In operation, the shoe 10, for example, is attached to the hoof 13 of the horse by driving nails 28 through the openings 27 in a substantially conventional manner. While the rubber (natural or synthetic) in the shoe is resiliently flexible, its tensile strength and rigidity are sufficient to prevent looseness, and the tapered upwardly converging shape of the openings 27 (FIG. 4) is such that the shoes are held firmly in place. After the shoe is mounted on the horse's hoof, the trim edge 18 is removed by a sharp instrument or by abrading procedures, whereby the peripheries of the gripping member 17 and pad 11 will be closely adjacent the edge of the hoof 13. However, where the horses hoof is slightly oversize from a selected predetermined dimension, it may be unnecessary to remove much of the trim edge 18 so that the gripping member 17 will be spaced slightly inwardly from the edge of the horse's hoof, but this will create no problem.

Due to the resiliently flexible nature of the horseshoe of the invention, it absorbs substantially all of the severe shocks normally transmitted to the horses hoof by typical, conventional metallic or unyielding plastic horseshoes. Also, the rubber horseshoes will be much less likely to slip on wet surfaces or on hard surfaces, such as concrete, stone, ice, frozen turf, frozen dirt or the like. Moreover, the small metallic fragments in the rubber will tend to provide some gripping effect as the rubber surrounding said fragments tends to recede with impact or wear.

it will be understood that the rubber mentioned herein could be either natural or synthetic, provided that the synthetic rubber has the resiliently flexible or elastomeric characteristics of the natural rubber.

Although particular preferred embodiments of the invention have been disclosed herein for illustrative purposes, it will be recognized that variations or modifications of the disclosed apparatus, including the rearrangement of parts, lie within the scope of the present invention. For example, glass fibers may be distributed substantially uniformly throughout said horseshoe or merely through said gripping member.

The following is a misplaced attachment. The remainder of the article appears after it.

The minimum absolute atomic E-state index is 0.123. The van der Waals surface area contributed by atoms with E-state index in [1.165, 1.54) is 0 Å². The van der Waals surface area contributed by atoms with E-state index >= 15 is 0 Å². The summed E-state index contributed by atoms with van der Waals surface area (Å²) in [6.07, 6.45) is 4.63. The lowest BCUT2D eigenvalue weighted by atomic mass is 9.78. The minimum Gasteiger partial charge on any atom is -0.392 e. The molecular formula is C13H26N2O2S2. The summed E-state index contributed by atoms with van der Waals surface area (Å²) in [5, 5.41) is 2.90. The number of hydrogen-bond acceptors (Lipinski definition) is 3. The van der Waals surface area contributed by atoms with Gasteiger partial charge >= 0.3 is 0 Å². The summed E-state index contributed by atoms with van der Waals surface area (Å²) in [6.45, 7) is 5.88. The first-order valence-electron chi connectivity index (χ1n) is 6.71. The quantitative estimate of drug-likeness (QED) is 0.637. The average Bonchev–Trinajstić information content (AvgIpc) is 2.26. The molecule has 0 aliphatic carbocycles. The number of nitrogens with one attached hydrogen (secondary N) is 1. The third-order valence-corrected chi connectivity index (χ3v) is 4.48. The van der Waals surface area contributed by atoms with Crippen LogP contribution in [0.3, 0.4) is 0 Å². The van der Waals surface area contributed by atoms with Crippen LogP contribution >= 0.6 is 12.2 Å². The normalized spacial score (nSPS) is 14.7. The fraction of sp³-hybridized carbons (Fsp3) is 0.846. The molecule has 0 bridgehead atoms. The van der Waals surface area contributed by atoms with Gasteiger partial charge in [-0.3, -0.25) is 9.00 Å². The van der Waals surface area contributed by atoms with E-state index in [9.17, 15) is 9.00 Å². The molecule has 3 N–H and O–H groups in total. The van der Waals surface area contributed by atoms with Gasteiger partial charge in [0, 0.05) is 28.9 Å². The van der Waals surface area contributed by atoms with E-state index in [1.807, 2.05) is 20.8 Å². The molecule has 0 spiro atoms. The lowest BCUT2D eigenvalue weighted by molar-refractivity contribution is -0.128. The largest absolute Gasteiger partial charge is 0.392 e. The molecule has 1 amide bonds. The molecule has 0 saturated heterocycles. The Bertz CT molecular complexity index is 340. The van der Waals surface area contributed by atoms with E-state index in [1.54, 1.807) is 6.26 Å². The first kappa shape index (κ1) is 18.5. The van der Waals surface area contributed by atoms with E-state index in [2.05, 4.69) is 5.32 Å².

The embodiments of the invention in which an exclusive property or privilege is claimed are defined as follows:

1. A resiliently flexible horseshoe comprising:

elastomeric sheet means having a peripheral configuration corresponding to the peripheral configuration of the sole of a horse s hoof, said sheet means having a central opening and an arcuate elastomeric gripping member having a relatively wide and thin cross section integral with said sheet means and extending along the edge thereof at least three-quarters around said sheet means and being spaced from the opening therein, the radially outer edge of said member being of size and shape substantially conforming to the outside contour of said hoof adjacent said sole; and

a plurality of relatively small fragments distributed substantially uniformly throughout said gripping member.

2. A structure according to claim 1, wherein said sheet means and said gripping member are slightly larger than the sole of said horse 's hoof so that they project beyond said hoof and are trimmed inwardly to the edge of said hoof after it is shod with said horseshoe.

3. A structure according to claim 2, wherein said member has a swedge extending along a substantial portion thereof approximately midway between the lateral edges thereof.

4. A structure according to claim 2, wherein said member has a full swedge extending substantially the full length of said grigping member midway between the lateral edges thereof.

. A structure according to claim 2, wherein the surface of said gripping member facing away from said sheet means is convex transversely of the lengthwise extent of the member.

6. A structure according to claim 2, wherein the lateral edge of said sheet means and said gripping member midway between the ends of said gripping member is straight.

7. A structure according to claim 2, wherein said fragments are metallic and are distributed closely and substantially uniformly throughout said sheet means, and said gripping member is relatively stiff.

8. A structure according to claim 2, wherein said fragments are a plurality of glass fibers distributed substantially uniformly throughout said horseshoe.

Patent Citations
Cited PatentFiling datePublication dateApplicantTitle
US3513915 *Aug 13, 1968May 26, 1970Harvey George ShermanResiliently flexible horseshoe
Referenced by
Citing PatentFiling datePublication dateApplicantTitle
US3952807 *Dec 20, 1974Apr 27, 1976Guiseppe CattaneoDevice for preventing horses' hooves sliding on ice or snow
US3999611 *Nov 18, 1974Dec 28, 1976Louis BucaloDevices relating to hooves
US4655293 *Sep 3, 1985Apr 7, 1987Atlantic Richfield CompanyLight weight, high strength reinforced metal horseshoe
US4691782 *Dec 10, 1984Sep 8, 1987Radiation Dynamics, Inc.Methods for impact and vibration damping and articles therefor
US5505264 *Dec 16, 1993Apr 9, 1996Georgia Bonded Fibers, Inc.Leather-like hoof pad of composite material
US5533575 *Sep 28, 1994Jul 9, 1996Brown; David W.Elastomeric shoe for attachment to an equidae hoof
US6082462 *Mar 20, 1998Jul 4, 2000Lyden; Robert M.Horseshoe imparting natural conformance and function providing adjustable shape and attenuation of shock and vibration
US6467548 *Oct 2, 2000Oct 22, 2002Hans K. RynningenMulti-sizable horseshoe
Classifications
U.S. Classification168/4, 168/14, D30/147
International ClassificationA01L5/00
Cooperative ClassificationA01L5/00
European ClassificationA01L5/00